Forex News

Exclusive-South Korea’s pension fund, central bank to extend FX swap line -sources

FILE PHOTO:The skyline of central Seoul is seen during a foggy day in Seoul March 4, 2015.Picture taken on March 4, 2015. REUTERS/Kim Hong-Ji /File Photo   USD/KRW -0.42% Add to/Remove from Watchlist Add to Watchlist Add Position

Position added successfully to:

Please name your holdings portfolio Type: BUY SELL Date:   Amount: Price Point Value: Leverage: 1:1 1:10 1:25 1:50 1:100 1:200 1:400 1:500 1:1000 Commission:   Create New Watchlist Create Create a new holdings portfolio Add Create + Add another position Close

By Jihoon Lee and Yena Park

SEOUL (Reuters) – South Korea’s National Pension Service (NPS) and central bank are in talks to extend their foreign exchange swap programme that was due to expire in December, according to two government sources with direct knowledge of the matter.

“The two institutions seem to be in agreement with each other to extend. They are considering it positively,” a welfare ministry official told Reuters.

Another official at the welfare ministry, which oversees the NPS’s fund management and policies, also said extension is currently under discussion.

The NPS, the world’s third-largest public pension fund, and the Bank of Korea (BOK) established in April a foreign exchange swap line of $35 billion to ease pressure on the local currency from the pension fund’s growing investments abroad.

The swap allows the NPS to use the BOK’s foreign exchange reserves in times of currency market volatility, removing one of the heaviest sources of pressure on the won in the spot market.

The new amount and period are not yet determined but will likely be in line with the existing contract, one of the welfare ministry officials said.

The move comes amid concerns among foreign exchange traders that the local currency would face additional pressure if the pension fund, a major market player with huge demand for dollars, had to return.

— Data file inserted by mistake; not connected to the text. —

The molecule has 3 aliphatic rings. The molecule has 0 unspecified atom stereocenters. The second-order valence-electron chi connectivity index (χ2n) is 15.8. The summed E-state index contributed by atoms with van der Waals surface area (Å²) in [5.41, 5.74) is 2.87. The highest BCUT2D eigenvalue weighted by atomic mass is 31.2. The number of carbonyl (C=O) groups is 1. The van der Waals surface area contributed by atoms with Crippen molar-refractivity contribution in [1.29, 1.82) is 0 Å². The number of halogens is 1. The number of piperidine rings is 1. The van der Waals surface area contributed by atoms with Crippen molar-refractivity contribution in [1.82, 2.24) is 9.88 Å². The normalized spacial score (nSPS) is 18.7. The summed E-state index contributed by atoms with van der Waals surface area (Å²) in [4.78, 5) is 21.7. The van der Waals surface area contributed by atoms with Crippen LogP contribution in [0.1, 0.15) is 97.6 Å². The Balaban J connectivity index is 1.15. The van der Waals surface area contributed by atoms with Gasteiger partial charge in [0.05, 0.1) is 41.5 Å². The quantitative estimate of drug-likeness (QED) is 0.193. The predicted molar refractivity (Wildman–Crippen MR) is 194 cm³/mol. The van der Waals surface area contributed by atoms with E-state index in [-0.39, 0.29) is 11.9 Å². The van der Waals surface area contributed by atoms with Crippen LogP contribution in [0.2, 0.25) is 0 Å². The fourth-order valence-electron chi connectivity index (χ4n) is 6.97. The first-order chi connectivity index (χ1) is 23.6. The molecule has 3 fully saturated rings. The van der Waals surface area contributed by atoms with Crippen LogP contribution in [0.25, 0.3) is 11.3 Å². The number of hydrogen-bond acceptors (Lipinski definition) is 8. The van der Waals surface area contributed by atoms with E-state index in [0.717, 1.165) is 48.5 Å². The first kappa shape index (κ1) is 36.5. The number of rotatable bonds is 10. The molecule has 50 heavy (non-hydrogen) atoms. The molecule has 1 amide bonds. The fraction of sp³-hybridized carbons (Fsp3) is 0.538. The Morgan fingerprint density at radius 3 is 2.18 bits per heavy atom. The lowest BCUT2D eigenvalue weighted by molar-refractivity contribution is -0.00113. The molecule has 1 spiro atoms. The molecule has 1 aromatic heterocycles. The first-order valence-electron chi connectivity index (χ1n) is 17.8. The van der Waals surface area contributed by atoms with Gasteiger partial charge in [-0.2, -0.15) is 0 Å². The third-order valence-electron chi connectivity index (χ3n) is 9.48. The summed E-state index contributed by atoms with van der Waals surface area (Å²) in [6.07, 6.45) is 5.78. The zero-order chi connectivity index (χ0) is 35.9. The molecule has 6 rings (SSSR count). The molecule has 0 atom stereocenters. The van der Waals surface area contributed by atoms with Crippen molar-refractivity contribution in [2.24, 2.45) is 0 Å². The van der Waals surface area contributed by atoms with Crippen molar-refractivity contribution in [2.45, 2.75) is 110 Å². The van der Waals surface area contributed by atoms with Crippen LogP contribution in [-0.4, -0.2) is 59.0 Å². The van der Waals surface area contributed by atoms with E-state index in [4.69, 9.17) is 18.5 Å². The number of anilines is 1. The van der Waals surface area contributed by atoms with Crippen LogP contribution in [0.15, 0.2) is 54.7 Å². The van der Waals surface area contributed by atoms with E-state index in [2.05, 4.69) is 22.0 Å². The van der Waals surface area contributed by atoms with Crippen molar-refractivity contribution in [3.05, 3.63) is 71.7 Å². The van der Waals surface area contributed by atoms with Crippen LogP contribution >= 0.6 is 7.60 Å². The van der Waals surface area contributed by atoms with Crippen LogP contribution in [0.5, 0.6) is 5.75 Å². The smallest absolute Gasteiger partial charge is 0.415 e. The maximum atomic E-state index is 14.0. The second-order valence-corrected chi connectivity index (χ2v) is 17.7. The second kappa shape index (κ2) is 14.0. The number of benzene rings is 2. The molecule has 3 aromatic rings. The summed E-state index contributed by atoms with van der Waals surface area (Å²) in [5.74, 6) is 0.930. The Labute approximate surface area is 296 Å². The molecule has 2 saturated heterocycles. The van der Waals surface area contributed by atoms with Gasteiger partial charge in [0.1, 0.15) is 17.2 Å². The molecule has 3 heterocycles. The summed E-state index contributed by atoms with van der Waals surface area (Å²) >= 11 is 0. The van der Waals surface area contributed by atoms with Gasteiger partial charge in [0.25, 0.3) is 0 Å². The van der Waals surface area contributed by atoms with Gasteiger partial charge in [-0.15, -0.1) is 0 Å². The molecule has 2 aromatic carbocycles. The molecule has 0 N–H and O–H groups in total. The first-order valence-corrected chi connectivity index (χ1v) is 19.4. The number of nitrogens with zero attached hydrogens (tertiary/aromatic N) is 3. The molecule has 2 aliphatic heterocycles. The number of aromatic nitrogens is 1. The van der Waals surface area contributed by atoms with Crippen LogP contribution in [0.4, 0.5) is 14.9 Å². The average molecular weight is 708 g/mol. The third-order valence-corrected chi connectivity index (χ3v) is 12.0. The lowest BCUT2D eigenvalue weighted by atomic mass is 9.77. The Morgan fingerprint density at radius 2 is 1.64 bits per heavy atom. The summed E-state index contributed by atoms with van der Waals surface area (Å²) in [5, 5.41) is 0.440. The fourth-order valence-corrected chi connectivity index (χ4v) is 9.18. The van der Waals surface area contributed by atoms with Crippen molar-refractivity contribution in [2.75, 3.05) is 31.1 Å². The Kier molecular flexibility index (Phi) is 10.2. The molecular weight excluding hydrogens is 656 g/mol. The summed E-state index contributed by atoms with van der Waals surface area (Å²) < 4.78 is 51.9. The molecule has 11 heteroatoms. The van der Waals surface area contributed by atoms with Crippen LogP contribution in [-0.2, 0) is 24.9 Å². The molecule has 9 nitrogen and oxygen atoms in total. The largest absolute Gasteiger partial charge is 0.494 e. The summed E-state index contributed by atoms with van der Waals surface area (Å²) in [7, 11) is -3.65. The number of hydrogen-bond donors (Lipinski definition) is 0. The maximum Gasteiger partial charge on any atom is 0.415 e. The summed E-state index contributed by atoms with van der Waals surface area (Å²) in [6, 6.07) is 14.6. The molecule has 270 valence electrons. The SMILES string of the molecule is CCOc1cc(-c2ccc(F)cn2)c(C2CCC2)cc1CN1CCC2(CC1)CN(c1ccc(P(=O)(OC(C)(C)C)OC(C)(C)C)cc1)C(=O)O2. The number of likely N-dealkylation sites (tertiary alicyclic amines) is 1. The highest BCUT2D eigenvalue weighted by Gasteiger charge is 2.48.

The won has weakened 3% against the dollar so far this month, sharply reversing the course from November, when it posted its biggest monthly gain in a year. For 2023, the won has so far fallen 5%, on track for its third straight yearly loss.

“It is a news if it does get extended, and it is still a news even if it doesn’t,” one currency dealer said.

The won, one of the most volatile emerging market currencies, still faces external headwinds from uncertainty over the U.S. monetary policy and a sluggish Chinese economy, traders say, with the country’s exports expected to make only a modest recovery.

In Reuters’ request for comment, an official at the BOK said it was discussing with the NPS about extending the swap line. The NPS also confirmed they were in discussion.

The NPS has been increasing its overseas investments for higher returns, adding to demands for dollars.

As a result, the NPS has come under criticism for aggravating declines in the won with skewed dollar demand in the market.

During the dollar’s rally in the three months to October, the BOK’s foreign exchange reserves dropped by $9 billion to the lowest level since mid-2020.

The NPS bought $8 billion worth of foreign stocks and bonds during that period, central bank data showed on Friday.

The monthly average buying of foreign stocks and bonds for the January-October period stood at $2.6 billion, bigger than any other year on record.

Soon after Reuters reported on the swap extension, the won gained as much as 1.21% against the dollar in the onshore spot market, sharply rebounding from a more than three-week low.

The NPS held a total of 983.4 trillion won ($746.11 billion) in financial assets as of end-September, 51.6% of which was in foreign assets. It plans to raise the ratio to 60% by 2028.

($1 = 1,318.0400 won)

Source

Related Articles

Leave a Reply

Your email address will not be published. Required fields are marked *

Back to top button

Become a Millionaire by Trading Crypto!